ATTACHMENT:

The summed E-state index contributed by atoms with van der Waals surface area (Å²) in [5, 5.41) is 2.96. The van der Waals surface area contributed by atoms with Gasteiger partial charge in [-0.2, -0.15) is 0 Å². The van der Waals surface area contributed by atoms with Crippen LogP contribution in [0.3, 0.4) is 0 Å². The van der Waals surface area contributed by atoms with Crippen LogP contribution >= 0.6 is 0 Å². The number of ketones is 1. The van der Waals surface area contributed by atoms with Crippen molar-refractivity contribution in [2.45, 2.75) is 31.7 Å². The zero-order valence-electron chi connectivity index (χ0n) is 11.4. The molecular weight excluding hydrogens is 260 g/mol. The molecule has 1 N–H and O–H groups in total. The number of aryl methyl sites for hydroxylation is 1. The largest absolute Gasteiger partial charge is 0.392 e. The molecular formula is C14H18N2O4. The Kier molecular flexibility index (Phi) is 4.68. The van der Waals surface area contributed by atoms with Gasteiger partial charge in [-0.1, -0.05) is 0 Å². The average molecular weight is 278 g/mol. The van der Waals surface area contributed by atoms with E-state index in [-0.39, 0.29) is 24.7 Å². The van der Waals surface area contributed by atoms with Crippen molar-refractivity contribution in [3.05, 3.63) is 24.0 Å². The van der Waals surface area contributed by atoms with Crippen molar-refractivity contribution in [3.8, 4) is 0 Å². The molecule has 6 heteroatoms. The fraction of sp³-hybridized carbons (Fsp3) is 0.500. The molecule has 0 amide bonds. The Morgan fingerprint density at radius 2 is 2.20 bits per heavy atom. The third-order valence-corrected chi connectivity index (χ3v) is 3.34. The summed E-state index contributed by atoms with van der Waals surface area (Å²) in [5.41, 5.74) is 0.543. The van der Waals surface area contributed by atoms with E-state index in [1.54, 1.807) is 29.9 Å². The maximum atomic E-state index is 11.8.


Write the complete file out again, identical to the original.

The summed E-state index contributed by atoms with van der Waals surface area (Å²) in [5, 5.41) is 2.96. The van der Waals surface area contributed by atoms with Gasteiger partial charge in [-0.2, -0.15) is 0 Å². The van der Waals surface area contributed by atoms with Crippen LogP contribution in [0.3, 0.4) is 0 Å². The van der Waals surface area contributed by atoms with Crippen LogP contribution >= 0.6 is 0 Å². The number of ketones is 1. The van der Waals surface area contributed by atoms with Crippen molar-refractivity contribution in [2.45, 2.75) is 31.7 Å². The zero-order valence-electron chi connectivity index (χ0n) is 11.4. The molecular weight excluding hydrogens is 260 g/mol. The molecule has 1 N–H and O–H groups in total. The number of aryl methyl sites for hydroxylation is 1. The largest absolute Gasteiger partial charge is 0.392 e. The molecular formula is C14H18N2O4. The Kier molecular flexibility index (Phi) is 4.68. The van der Waals surface area contributed by atoms with Gasteiger partial charge in [-0.1, -0.05) is 0 Å². The average molecular weight is 278 g/mol. The van der Waals surface area contributed by atoms with E-state index in [-0.39, 0.29) is 24.7 Å². The van der Waals surface area contributed by atoms with Crippen molar-refractivity contribution in [3.05, 3.63) is 24.0 Å². The van der Waals surface area contributed by atoms with Crippen molar-refractivity contribution in [3.8, 4) is 0 Å². The molecule has 6 heteroatoms. The fraction of sp³-hybridized carbons (Fsp3) is 0.500. The molecule has 0 amide bonds. The Morgan fingerprint density at radius 2 is 2.20 bits per heavy atom. The third-order valence-corrected chi connectivity index (χ3v) is 3.34. The summed E-state index contributed by atoms with van der Waals surface area (Å²) in [5.41, 5.74) is 0.543. The van der Waals surface area contributed by atoms with E-state index in [1.54, 1.807) is 29.9 Å². The maximum atomic E-state index is 11.8.